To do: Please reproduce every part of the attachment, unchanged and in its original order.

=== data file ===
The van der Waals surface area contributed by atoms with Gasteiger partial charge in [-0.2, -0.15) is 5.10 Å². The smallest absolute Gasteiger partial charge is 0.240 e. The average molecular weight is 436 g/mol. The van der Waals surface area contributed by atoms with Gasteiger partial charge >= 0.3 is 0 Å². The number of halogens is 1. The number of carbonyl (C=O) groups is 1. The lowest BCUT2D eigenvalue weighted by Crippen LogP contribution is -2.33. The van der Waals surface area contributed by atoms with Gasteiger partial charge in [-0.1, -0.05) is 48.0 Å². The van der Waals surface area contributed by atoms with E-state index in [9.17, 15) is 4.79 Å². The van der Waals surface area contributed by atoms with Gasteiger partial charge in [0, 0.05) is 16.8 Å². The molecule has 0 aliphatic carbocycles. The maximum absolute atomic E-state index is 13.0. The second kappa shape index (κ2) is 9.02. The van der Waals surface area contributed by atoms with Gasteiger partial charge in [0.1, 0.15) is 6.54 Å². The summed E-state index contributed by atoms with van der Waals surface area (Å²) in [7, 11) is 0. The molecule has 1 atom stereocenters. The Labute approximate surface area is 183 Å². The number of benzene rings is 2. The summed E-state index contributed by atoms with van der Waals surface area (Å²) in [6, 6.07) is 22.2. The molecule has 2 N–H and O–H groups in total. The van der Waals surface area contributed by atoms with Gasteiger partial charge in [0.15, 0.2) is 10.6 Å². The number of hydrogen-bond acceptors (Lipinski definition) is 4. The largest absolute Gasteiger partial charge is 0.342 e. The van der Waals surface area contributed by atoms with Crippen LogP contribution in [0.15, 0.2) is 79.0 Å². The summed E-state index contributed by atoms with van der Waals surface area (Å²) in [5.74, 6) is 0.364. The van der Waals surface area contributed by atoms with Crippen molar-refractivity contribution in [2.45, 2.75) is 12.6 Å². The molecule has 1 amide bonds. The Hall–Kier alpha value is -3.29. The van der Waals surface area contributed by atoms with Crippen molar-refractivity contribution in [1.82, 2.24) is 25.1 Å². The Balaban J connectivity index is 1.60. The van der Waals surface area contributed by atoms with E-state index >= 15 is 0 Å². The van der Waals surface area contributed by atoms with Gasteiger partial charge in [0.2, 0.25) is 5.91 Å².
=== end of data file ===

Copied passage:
The van der Waals surface area contributed by atoms with Gasteiger partial charge in [-0.2, -0.15) is 5.10 Å². The smallest absolute Gasteiger partial charge is 0.240 e. The average molecular weight is 436 g/mol. The van der Waals surface area contributed by atoms with Gasteiger partial charge >= 0.3 is 0 Å². The number of halogens is 1. The number of carbonyl (C=O) groups is 1. The lowest BCUT2D eigenvalue weighted by Crippen LogP contribution is -2.33. The van der Waals surface area contributed by atoms with Gasteiger partial charge in [-0.1, -0.05) is 48.0 Å². The van der Waals surface area contributed by atoms with E-state index in [9.17, 15) is 4.79 Å². The van der Waals surface area contributed by atoms with Gasteiger partial charge in [0, 0.05) is 16.8 Å². The molecule has 0 aliphatic carbocycles. The maximum absolute atomic E-state index is 13.0. The second kappa shape index (κ2) is 9.02. The van der Waals surface area contributed by atoms with Gasteiger partial charge in [0.1, 0.15) is 6.54 Å². The summed E-state index contributed by atoms with van der Waals surface area (Å²) in [7, 11) is 0. The molecule has 1 atom stereocenters. The Labute approximate surface area is 183 Å². The number of benzene rings is 2. The summed E-state index contributed by atoms with van der Waals surface area (Å²) in [6, 6.07) is 22.2. The molecule has 2 N–H and O–H groups in total. The van der Waals surface area contributed by atoms with Gasteiger partial charge in [0.15, 0.2) is 10.6 Å². The number of hydrogen-bond acceptors (Lipinski definition) is 4. The largest absolute Gasteiger partial charge is 0.342 e. The van der Waals surface area contributed by atoms with Crippen LogP contribution in [0.15, 0.2) is 79.0 Å². The summed E-state index contributed by atoms with van der Waals surface area (Å²) in [5.74, 6) is 0.364. The van der Waals surface area contributed by atoms with Crippen molar-refractivity contribution in [2.45, 2.75) is 12.6 Å². The molecule has 1 amide bonds. The Hall–Kier alpha value is -3.29. The van der Waals surface area contributed by atoms with Crippen molar-refractivity contribution in [1.82, 2.24) is 25.1 Å². The Balaban J connectivity index is 1.60. The van der Waals surface area contributed by atoms with E-state index >= 15 is 0 Å². The van der Waals surface area contributed by atoms with Gasteiger partial charge in [0.2, 0.25) is 5.91 Å².